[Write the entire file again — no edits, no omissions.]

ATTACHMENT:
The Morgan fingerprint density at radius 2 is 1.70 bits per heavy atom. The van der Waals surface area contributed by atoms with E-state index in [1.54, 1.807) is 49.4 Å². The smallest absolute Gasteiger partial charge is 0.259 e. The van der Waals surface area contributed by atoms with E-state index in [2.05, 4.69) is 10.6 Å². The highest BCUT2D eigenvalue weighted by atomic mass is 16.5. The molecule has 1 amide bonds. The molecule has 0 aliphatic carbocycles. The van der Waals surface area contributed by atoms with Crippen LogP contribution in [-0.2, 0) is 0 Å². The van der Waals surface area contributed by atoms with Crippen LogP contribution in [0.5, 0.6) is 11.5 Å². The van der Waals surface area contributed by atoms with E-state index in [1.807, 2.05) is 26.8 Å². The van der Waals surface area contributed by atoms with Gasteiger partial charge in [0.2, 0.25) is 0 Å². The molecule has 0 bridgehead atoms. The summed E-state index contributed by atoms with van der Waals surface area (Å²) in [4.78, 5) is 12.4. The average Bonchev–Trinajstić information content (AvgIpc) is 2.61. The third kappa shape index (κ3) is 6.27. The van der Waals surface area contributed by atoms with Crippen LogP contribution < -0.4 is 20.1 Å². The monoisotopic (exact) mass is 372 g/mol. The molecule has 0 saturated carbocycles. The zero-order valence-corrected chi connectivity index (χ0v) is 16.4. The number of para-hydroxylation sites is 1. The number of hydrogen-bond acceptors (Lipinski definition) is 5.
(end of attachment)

The Morgan fingerprint density at radius 2 is 1.70 bits per heavy atom. The van der Waals surface area contributed by atoms with E-state index in [1.54, 1.807) is 49.4 Å². The smallest absolute Gasteiger partial charge is 0.259 e. The van der Waals surface area contributed by atoms with E-state index in [2.05, 4.69) is 10.6 Å². The highest BCUT2D eigenvalue weighted by atomic mass is 16.5. The molecule has 1 amide bonds. The molecule has 0 aliphatic carbocycles. The van der Waals surface area contributed by atoms with Crippen LogP contribution in [-0.2, 0) is 0 Å². The van der Waals surface area contributed by atoms with Crippen LogP contribution in [0.5, 0.6) is 11.5 Å². The van der Waals surface area contributed by atoms with E-state index in [1.807, 2.05) is 26.8 Å². The van der Waals surface area contributed by atoms with Gasteiger partial charge in [0.2, 0.25) is 0 Å². The molecule has 0 bridgehead atoms. The summed E-state index contributed by atoms with van der Waals surface area (Å²) in [4.78, 5) is 12.4. The average Bonchev–Trinajstić information content (AvgIpc) is 2.61. The third kappa shape index (κ3) is 6.27. The van der Waals surface area contributed by atoms with Crippen LogP contribution < -0.4 is 20.1 Å². The monoisotopic (exact) mass is 372 g/mol. The molecule has 0 saturated carbocycles. The zero-order valence-corrected chi connectivity index (χ0v) is 16.4. The number of para-hydroxylation sites is 1. The number of hydrogen-bond acceptors (Lipinski definition) is 5.